Early this morning, the Centers for Disease Control and Prevention director Rochelle Walensky overruled her agency advisory panel by recommending COVID-19 boosters for people at risk of the coronavirus because of their jobs, according to a Washington Post report.
The additional category of people goes beyond those the advisory panel had recommended for boosters, which include nursing home residents, seniors and younger people with preexisting conditions.
The decision Friday paves the way to a booster for a potentially large share of the 26 million Americans six months past their last Pfizer shot.
On Wednesday, the FDA approved a third shot of Pfizer’s coronavirus vaccine after six months for Americans age 65 years old and older, as well as those at risk of serious illness or who have high exposure to the virus at work.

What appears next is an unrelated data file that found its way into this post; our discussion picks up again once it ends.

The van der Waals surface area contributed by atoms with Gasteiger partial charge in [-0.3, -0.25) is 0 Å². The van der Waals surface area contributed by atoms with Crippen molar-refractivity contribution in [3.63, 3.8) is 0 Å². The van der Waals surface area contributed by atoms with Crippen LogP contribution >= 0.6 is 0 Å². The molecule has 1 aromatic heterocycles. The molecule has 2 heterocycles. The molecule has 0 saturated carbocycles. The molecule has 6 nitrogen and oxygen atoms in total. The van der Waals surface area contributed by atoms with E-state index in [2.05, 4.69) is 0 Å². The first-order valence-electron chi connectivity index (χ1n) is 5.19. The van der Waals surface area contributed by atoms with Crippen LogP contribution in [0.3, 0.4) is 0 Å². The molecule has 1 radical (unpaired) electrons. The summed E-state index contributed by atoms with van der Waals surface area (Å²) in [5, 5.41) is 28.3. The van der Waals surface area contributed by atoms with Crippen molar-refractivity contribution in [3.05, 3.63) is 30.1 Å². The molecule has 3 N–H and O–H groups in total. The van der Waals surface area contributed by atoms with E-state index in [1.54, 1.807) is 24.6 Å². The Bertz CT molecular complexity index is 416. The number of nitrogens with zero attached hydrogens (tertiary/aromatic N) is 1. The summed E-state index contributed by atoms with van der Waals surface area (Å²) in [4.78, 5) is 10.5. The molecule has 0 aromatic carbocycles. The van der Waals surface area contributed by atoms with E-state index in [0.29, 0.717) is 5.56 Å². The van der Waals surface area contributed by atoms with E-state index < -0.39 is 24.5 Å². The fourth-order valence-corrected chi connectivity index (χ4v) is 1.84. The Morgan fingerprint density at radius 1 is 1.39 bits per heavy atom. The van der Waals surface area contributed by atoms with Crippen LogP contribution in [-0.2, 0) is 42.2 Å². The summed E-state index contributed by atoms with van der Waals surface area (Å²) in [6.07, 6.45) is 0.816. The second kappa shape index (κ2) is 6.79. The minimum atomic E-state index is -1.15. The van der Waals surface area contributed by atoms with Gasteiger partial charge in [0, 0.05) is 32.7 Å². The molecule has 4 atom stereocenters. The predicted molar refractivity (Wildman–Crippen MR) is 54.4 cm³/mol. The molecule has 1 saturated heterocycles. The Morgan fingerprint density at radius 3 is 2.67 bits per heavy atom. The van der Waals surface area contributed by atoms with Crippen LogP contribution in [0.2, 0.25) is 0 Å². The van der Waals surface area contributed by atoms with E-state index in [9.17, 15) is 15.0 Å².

On Thursday, the CDC advisory panel’s recommendations mostly reflected the FDA’s authorization. Yet in a contentious 9 to 6 vote, the panel declined to recommend boosters for people at risk of contracting the coronavirus from their job.
Early Friday morning, Walensky went against that vote. The agency recommends boosters for people at risk of exposure or transmission from their workplace or in an institutional setting.
In a statement, Walensky said it was her job “to recognize where our actions can have the greatest impact.”
“At CDC, we are tasked with analyzing complex, often imperfect data to make concrete recommendations that optimize health,” Walensky said, emphasizing that CDC’s guidance aligns with FDA’s booster shot authorization. “In a pandemic, even with uncertainty, we must take actions that we anticipate will do the greatest good,” according to the report.